width=61 height=87> Voracious Verses
Winter / Spring 2012


Michael Lee Johnson


Moon Sleep

I stick
my hand
out toward
the sea,
roll out my palm.
I offer a plank,
a trail for you.
Follow out into the water
and the salty stars.
When you stretch out
and give your heart
to the final moment
of the glass night sky,
draw me in?
sketch my face
on the edge
of our moon-
sad and lonely
over ages of celestial
moon sleep and dust.
© 2012 Michael Lee Johnson


Jesse's Homeless Face

Someday Jesse wants to go home.
I see his world,
all itís hidden concepts
embedded in Jesseís aging face-
life has whispered by leaving 
memory trails?
wrinkled forehead,
deep as river bed ruts
dried with years, weather-beaten,
just above his bushy eyebrows
that are gray and twisted?
much like life drawing memories
across his empty face.
Jesse has a long oblique
Jewish nose with dark
blue opal eyes,
that would pierce 
even the pain 
of his own crucifixion. 
Life tears flow though
a whole new ghoulish
apparition, a vision
of homelessness plastered
east of Dearborn Bridge,
near Lower Wacker Drive,
downtown Chicago? 
where affluent citizens
seldom go unless inebriated;
puke-stained, or in a taxicab. 
Jesseís hair sprouts skyward,
groomed like an abandoned
dove nest in wild Chicago
meandering winds. 
Puffed eye bags of weariness
sag likes sandbags, 
one slightly heavier than the other.
Weeks of breaded growth 
contour his chin in color blends
of white and black. 
Over one shoulder drapes 
a grungy gray blanket found 
in Lilly Maeís garbage can,
the other shoulder,
naked, but tanned,
bears itself to the elements. 
Jesse panhandles during the day.
At night and early Sunday mornings,
you can find him behind
a local McDonalds,
near Cracker Creek,
sharing leftover burgers
and sugar candy
with river rats?
Jesse considers it an act of religious charity;
age 69, someday soon,
Jesse wants to go home.

© 2012 Michael Lee Johnson


Dancer of the Shoe Poem

Dancer of the shoe poem,
I trip over your shoe string
dress or gown
and keep walking with a beat
but, you're missing a step,
let me take you there,
or did the ghost of the night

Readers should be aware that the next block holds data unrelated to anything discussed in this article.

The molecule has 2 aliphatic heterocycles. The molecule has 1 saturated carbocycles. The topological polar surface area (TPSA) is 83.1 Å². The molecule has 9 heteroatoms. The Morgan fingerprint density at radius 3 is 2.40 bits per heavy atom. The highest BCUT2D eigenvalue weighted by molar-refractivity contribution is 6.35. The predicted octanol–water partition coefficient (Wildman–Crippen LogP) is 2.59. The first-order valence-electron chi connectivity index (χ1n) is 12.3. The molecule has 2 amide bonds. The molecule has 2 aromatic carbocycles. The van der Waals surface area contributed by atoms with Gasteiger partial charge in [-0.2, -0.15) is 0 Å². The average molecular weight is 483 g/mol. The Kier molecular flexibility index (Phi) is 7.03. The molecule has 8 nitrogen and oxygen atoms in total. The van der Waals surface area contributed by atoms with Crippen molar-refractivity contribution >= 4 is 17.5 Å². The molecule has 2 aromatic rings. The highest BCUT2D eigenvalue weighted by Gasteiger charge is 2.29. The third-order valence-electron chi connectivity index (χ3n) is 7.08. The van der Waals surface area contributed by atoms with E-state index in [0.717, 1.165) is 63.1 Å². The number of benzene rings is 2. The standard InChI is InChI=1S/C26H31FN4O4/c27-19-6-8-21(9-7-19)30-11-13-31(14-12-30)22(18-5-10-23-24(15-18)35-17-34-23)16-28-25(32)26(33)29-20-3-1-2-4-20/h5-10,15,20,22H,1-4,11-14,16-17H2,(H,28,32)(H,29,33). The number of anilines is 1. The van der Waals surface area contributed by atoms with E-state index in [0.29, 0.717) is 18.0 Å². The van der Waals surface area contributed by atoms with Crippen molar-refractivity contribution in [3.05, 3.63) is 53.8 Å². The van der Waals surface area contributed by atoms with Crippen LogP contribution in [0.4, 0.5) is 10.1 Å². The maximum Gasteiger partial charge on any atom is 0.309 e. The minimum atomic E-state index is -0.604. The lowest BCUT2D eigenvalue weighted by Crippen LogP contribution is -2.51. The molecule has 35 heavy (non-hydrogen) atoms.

take your slippers away-
move right, slightly left,
back one half step.
Dancer of the shoe poem.
It's my duty 
to take you away
in a love feast.
Thank you for this dance.

© 2012 Michael Lee Johnson


Around My World

Iím a thin, tall, black lady
living in a small pink cottage
my body barely fits inside
the frame, and Iím sitting
on my buttocks with my knees
bent and my head
scraps the inside wall
at the crease where       
the roof starts leaning in
on one side against my brain.
A red flower pot balances
on my kneecap and gracious
black stems and black
flower leafs sprout skyward
through the chimney top
ascending into blue
winter sky like
Jack the Bean Stalk.  
Small words are written
in black all over my pink 
walls, inside and out,
and I canít remember
any of them or how they
join together right to left.
Around my world of
pink and black are
blue skies with snow
frames around all four
My pink palm of my hand
holds my chin up.
I reflect on why Iím
cramped up inside
of myself and the
black framed window
near my eyes
keeps most of the blues
and sunshine out.
© 2012 Michael Lee Johnson


Michael Lee Johnson is a poet, freelance writer and small business owner of custom imprinted promotional products and apparel: (www.promoman.us), from Itasca, Illinois. He is heavily influenced by: Carl Sandburg, Robert Frost, William Carlos Williams, Irving Layton, Leonard Cohen, and Allen Ginsberg. His new poetry chapbook with pictures, titled From Which Place the Morning Rises, and his new photo version of The Lost American: from Exile to Freedom are available at: www.lulu.com/spotlight/promomanusa. The original version of The Lost American: from Exile to Freedom, can be found here. He also has a new chapbook: Challenge of Night and Day, and Chicago Poems . Michael has been published in over 25 countries. He is also editor/publisher of five poetry sites, all open for submission, which can be found at his Web site: poetryman.mysite.com. All of his books are now available on Amazon.com, Borders, or Barnes & Noble

Now on You-Tube:

E-mail: promomanusa@gmail.com. Audio Mp3 poems available; open to interviews.

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